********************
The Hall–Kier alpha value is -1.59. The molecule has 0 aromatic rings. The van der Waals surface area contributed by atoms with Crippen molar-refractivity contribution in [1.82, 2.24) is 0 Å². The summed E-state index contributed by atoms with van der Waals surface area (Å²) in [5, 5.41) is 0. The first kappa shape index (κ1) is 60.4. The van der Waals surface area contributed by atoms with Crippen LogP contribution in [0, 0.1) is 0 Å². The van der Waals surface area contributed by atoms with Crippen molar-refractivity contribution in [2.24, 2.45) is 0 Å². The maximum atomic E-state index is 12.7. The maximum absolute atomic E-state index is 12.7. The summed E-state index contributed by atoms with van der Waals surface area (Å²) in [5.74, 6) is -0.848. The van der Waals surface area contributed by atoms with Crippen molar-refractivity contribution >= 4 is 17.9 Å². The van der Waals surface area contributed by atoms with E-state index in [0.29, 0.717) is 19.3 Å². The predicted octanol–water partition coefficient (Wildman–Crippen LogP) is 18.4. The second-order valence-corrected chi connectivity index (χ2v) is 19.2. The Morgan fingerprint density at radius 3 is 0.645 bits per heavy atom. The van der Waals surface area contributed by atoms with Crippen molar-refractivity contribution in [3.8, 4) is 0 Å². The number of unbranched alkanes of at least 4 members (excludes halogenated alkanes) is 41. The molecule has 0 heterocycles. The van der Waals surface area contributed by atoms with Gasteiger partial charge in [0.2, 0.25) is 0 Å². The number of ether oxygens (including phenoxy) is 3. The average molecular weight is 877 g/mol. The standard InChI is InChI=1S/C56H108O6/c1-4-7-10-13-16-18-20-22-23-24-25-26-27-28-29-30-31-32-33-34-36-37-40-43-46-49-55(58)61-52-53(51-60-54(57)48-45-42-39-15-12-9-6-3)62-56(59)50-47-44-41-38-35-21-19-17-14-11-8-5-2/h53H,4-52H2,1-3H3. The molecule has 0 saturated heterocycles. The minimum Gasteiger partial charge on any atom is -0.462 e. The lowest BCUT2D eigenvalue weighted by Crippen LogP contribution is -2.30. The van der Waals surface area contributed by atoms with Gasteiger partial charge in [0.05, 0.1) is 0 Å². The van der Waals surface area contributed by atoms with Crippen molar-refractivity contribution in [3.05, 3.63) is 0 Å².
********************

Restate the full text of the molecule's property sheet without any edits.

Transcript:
The Hall–Kier alpha value is -1.59. The molecule has 0 aromatic rings. The van der Waals surface area contributed by atoms with Crippen molar-refractivity contribution in [1.82, 2.24) is 0 Å². The summed E-state index contributed by atoms with van der Waals surface area (Å²) in [5, 5.41) is 0. The first kappa shape index (κ1) is 60.4. The van der Waals surface area contributed by atoms with Crippen LogP contribution in [0, 0.1) is 0 Å². The van der Waals surface area contributed by atoms with Crippen molar-refractivity contribution in [2.24, 2.45) is 0 Å². The maximum atomic E-state index is 12.7. The maximum absolute atomic E-state index is 12.7. The summed E-state index contributed by atoms with van der Waals surface area (Å²) in [5.74, 6) is -0.848. The van der Waals surface area contributed by atoms with Crippen molar-refractivity contribution >= 4 is 17.9 Å². The van der Waals surface area contributed by atoms with E-state index in [0.29, 0.717) is 19.3 Å². The predicted octanol–water partition coefficient (Wildman–Crippen LogP) is 18.4. The second-order valence-corrected chi connectivity index (χ2v) is 19.2. The Morgan fingerprint density at radius 3 is 0.645 bits per heavy atom. The van der Waals surface area contributed by atoms with Crippen molar-refractivity contribution in [3.8, 4) is 0 Å². The number of unbranched alkanes of at least 4 members (excludes halogenated alkanes) is 41. The molecule has 0 heterocycles. The van der Waals surface area contributed by atoms with Gasteiger partial charge in [0.2, 0.25) is 0 Å². The number of ether oxygens (including phenoxy) is 3. The average molecular weight is 877 g/mol. The standard InChI is InChI=1S/C56H108O6/c1-4-7-10-13-16-18-20-22-23-24-25-26-27-28-29-30-31-32-33-34-36-37-40-43-46-49-55(58)61-52-53(51-60-54(57)48-45-42-39-15-12-9-6-3)62-56(59)50-47-44-41-38-35-21-19-17-14-11-8-5-2/h53H,4-52H2,1-3H3. The molecule has 0 saturated heterocycles. The minimum Gasteiger partial charge on any atom is -0.462 e. The lowest BCUT2D eigenvalue weighted by Crippen LogP contribution is -2.30. The van der Waals surface area contributed by atoms with Gasteiger partial charge in [0.05, 0.1) is 0 Å². The van der Waals surface area contributed by atoms with Crippen molar-refractivity contribution in [3.05, 3.63) is 0 Å².